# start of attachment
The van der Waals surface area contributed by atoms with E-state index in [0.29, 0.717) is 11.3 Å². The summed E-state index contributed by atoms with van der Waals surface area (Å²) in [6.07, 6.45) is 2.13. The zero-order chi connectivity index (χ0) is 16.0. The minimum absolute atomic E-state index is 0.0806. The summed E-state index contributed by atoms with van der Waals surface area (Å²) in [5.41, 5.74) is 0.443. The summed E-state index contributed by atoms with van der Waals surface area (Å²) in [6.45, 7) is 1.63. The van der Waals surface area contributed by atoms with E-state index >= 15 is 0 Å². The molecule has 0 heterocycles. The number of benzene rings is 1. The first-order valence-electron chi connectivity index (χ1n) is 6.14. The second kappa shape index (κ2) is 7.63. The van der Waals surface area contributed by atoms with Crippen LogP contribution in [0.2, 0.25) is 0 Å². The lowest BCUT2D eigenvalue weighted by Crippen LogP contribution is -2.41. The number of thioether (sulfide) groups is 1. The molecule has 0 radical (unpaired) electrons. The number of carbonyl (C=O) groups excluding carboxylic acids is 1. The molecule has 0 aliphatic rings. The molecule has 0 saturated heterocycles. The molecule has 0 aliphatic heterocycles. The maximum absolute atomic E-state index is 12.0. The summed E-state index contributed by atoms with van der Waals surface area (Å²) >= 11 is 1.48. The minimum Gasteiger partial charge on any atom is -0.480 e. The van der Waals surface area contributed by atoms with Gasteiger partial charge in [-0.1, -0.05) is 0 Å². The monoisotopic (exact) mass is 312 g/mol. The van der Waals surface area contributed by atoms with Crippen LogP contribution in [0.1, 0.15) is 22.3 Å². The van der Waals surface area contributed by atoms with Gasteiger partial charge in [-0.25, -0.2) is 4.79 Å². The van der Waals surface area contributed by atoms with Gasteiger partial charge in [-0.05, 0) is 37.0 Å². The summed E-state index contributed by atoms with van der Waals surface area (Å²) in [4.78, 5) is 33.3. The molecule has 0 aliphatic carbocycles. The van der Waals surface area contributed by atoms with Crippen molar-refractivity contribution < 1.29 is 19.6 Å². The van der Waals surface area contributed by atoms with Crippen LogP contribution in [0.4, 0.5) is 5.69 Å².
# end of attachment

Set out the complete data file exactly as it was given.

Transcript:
The van der Waals surface area contributed by atoms with E-state index in [0.29, 0.717) is 11.3 Å². The summed E-state index contributed by atoms with van der Waals surface area (Å²) in [6.07, 6.45) is 2.13. The zero-order chi connectivity index (χ0) is 16.0. The minimum absolute atomic E-state index is 0.0806. The summed E-state index contributed by atoms with van der Waals surface area (Å²) in [5.41, 5.74) is 0.443. The summed E-state index contributed by atoms with van der Waals surface area (Å²) in [6.45, 7) is 1.63. The van der Waals surface area contributed by atoms with E-state index >= 15 is 0 Å². The molecule has 0 heterocycles. The number of benzene rings is 1. The first-order valence-electron chi connectivity index (χ1n) is 6.14. The second kappa shape index (κ2) is 7.63. The van der Waals surface area contributed by atoms with Crippen LogP contribution in [0.2, 0.25) is 0 Å². The lowest BCUT2D eigenvalue weighted by Crippen LogP contribution is -2.41. The number of thioether (sulfide) groups is 1. The molecule has 0 radical (unpaired) electrons. The number of carbonyl (C=O) groups excluding carboxylic acids is 1. The molecule has 0 aliphatic rings. The molecule has 0 saturated heterocycles. The molecule has 0 aliphatic heterocycles. The maximum absolute atomic E-state index is 12.0. The summed E-state index contributed by atoms with van der Waals surface area (Å²) >= 11 is 1.48. The minimum Gasteiger partial charge on any atom is -0.480 e. The van der Waals surface area contributed by atoms with Gasteiger partial charge in [-0.1, -0.05) is 0 Å². The monoisotopic (exact) mass is 312 g/mol. The van der Waals surface area contributed by atoms with Crippen LogP contribution in [0.1, 0.15) is 22.3 Å². The van der Waals surface area contributed by atoms with Gasteiger partial charge in [-0.25, -0.2) is 4.79 Å². The van der Waals surface area contributed by atoms with Gasteiger partial charge in [-0.05, 0) is 37.0 Å². The summed E-state index contributed by atoms with van der Waals surface area (Å²) in [4.78, 5) is 33.3. The molecule has 0 aliphatic carbocycles. The van der Waals surface area contributed by atoms with Crippen molar-refractivity contribution < 1.29 is 19.6 Å². The van der Waals surface area contributed by atoms with Crippen LogP contribution in [0.4, 0.5) is 5.69 Å².